This focus is more on the individual than the mass market. With technology available that allows individualized and variable content, it is important to find ways to drive an individual to provide information around the two "emotional" data points. With all five data points being successfully delivered to a customer, they feel like you (the brand) is listening to them. They feel important. All five data points are extremely important when feeding content through a customer's life cycle, whether new or old.
All this is to say, the best customer is a sharing customer. We have a huge opportunity to build each individual being captured through the marketing process, whether you are using billboards, direct mail, email, or social. Each individual should be taken through the process of education and community involvement.
Here's a breakdown the five steps of the new customer lifecycle:
1.Capture. In order to generate leads, it is important to use integrated approaches for sending and distributing information. This could be in the form of content marketing through a blog, email, direct mail, landing pages, social media, mobile, or any other marketing tool in the box. But, the key term in this discussion is "capture." Are you actually capturing the information from the individual? Remember that an increase in website traffic is great, but a name and address is better.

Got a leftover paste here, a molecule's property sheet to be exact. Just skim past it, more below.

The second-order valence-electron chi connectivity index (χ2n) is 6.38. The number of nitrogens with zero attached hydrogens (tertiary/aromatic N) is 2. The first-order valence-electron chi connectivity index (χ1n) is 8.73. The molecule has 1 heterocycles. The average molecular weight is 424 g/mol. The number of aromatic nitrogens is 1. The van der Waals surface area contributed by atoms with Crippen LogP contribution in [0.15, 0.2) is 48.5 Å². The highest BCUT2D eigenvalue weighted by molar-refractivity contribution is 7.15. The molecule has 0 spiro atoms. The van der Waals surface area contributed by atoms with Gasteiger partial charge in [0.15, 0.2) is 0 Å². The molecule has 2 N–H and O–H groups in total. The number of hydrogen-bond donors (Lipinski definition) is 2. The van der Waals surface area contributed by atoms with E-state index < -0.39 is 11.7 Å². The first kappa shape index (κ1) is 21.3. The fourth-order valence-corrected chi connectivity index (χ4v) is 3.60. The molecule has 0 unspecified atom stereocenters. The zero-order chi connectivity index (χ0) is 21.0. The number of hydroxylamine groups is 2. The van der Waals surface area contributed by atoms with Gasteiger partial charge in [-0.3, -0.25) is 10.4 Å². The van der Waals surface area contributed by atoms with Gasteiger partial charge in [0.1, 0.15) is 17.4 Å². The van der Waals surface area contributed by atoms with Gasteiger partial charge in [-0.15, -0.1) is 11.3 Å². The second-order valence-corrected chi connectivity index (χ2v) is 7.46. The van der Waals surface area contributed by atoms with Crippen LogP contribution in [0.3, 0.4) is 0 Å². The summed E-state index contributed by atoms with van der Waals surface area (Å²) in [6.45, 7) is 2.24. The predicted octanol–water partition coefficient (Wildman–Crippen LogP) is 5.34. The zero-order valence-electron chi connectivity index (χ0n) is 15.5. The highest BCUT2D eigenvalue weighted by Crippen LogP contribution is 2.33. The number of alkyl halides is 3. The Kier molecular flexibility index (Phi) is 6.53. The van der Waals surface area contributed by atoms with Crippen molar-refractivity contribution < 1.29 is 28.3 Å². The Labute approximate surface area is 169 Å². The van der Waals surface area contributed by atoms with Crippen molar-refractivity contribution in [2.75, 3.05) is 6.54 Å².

2.Promote. This is all about education. Can you create content and an educational experience to promote your expertise? Are you creating content that inspires users to share information and become involved in the process? A quick tip for promotion through education: If you are still paying a web designer to make changes to your website content, you may have a problem. Creating content that inspires is about telling stories, not providing users with another brochure to read.
3.Join. Invite the individual to join a community of their peers. This could be a Facebook Page or a community page created by you, the organization, or business. It could also be a group where your clients discuss different ways you have helped them. If you become a resource and allow the individual to interact with other people who view you as a resource, the bond will strengthen between brand and individual.